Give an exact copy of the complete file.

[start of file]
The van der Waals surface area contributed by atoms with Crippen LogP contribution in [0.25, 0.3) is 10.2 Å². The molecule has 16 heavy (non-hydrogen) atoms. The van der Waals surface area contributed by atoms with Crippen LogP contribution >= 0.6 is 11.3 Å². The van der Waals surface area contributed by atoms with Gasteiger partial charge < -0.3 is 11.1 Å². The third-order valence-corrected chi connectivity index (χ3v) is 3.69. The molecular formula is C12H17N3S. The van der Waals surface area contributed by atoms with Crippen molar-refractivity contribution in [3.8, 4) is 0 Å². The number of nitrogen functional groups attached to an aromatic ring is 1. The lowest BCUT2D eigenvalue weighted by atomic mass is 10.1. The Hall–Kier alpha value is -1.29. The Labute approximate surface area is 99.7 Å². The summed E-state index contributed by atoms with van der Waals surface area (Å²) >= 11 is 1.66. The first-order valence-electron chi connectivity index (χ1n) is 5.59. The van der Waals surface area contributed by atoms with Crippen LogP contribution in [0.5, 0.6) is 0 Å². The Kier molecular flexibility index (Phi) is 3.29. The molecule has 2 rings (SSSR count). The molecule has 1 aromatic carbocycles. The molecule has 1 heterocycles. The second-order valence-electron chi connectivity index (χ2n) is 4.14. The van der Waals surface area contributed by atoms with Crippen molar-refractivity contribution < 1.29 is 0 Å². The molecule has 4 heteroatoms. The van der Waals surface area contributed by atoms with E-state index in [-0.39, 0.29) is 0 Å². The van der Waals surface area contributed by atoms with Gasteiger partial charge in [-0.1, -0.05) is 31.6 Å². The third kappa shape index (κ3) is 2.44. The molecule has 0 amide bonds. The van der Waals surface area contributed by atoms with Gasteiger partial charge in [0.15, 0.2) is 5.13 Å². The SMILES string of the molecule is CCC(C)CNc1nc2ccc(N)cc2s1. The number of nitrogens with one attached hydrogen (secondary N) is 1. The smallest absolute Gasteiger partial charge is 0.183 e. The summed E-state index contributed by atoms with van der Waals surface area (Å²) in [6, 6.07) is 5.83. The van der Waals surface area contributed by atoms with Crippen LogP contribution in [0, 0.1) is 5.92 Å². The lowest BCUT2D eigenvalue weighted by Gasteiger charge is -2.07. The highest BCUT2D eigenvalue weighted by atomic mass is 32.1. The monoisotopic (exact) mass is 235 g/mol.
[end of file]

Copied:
The van der Waals surface area contributed by atoms with Crippen LogP contribution in [0.25, 0.3) is 10.2 Å². The molecule has 16 heavy (non-hydrogen) atoms. The van der Waals surface area contributed by atoms with Crippen LogP contribution >= 0.6 is 11.3 Å². The van der Waals surface area contributed by atoms with Gasteiger partial charge < -0.3 is 11.1 Å². The third-order valence-corrected chi connectivity index (χ3v) is 3.69. The molecular formula is C12H17N3S. The van der Waals surface area contributed by atoms with Crippen molar-refractivity contribution in [3.8, 4) is 0 Å². The number of nitrogen functional groups attached to an aromatic ring is 1. The lowest BCUT2D eigenvalue weighted by atomic mass is 10.1. The Hall–Kier alpha value is -1.29. The Labute approximate surface area is 99.7 Å². The summed E-state index contributed by atoms with van der Waals surface area (Å²) >= 11 is 1.66. The first-order valence-electron chi connectivity index (χ1n) is 5.59. The van der Waals surface area contributed by atoms with Crippen LogP contribution in [0.5, 0.6) is 0 Å². The Kier molecular flexibility index (Phi) is 3.29. The molecule has 2 rings (SSSR count). The molecule has 1 aromatic carbocycles. The molecule has 1 heterocycles. The second-order valence-electron chi connectivity index (χ2n) is 4.14. The van der Waals surface area contributed by atoms with Crippen molar-refractivity contribution < 1.29 is 0 Å². The molecule has 4 heteroatoms. The van der Waals surface area contributed by atoms with E-state index in [-0.39, 0.29) is 0 Å². The van der Waals surface area contributed by atoms with Gasteiger partial charge in [-0.1, -0.05) is 31.6 Å². The third kappa shape index (κ3) is 2.44. The molecule has 0 amide bonds. The van der Waals surface area contributed by atoms with Gasteiger partial charge in [0.15, 0.2) is 5.13 Å². The SMILES string of the molecule is CCC(C)CNc1nc2ccc(N)cc2s1. The number of nitrogens with one attached hydrogen (secondary N) is 1. The smallest absolute Gasteiger partial charge is 0.183 e. The summed E-state index contributed by atoms with van der Waals surface area (Å²) in [6, 6.07) is 5.83. The van der Waals surface area contributed by atoms with Crippen LogP contribution in [0, 0.1) is 5.92 Å². The lowest BCUT2D eigenvalue weighted by Gasteiger charge is -2.07. The highest BCUT2D eigenvalue weighted by atomic mass is 32.1. The monoisotopic (exact) mass is 235 g/mol.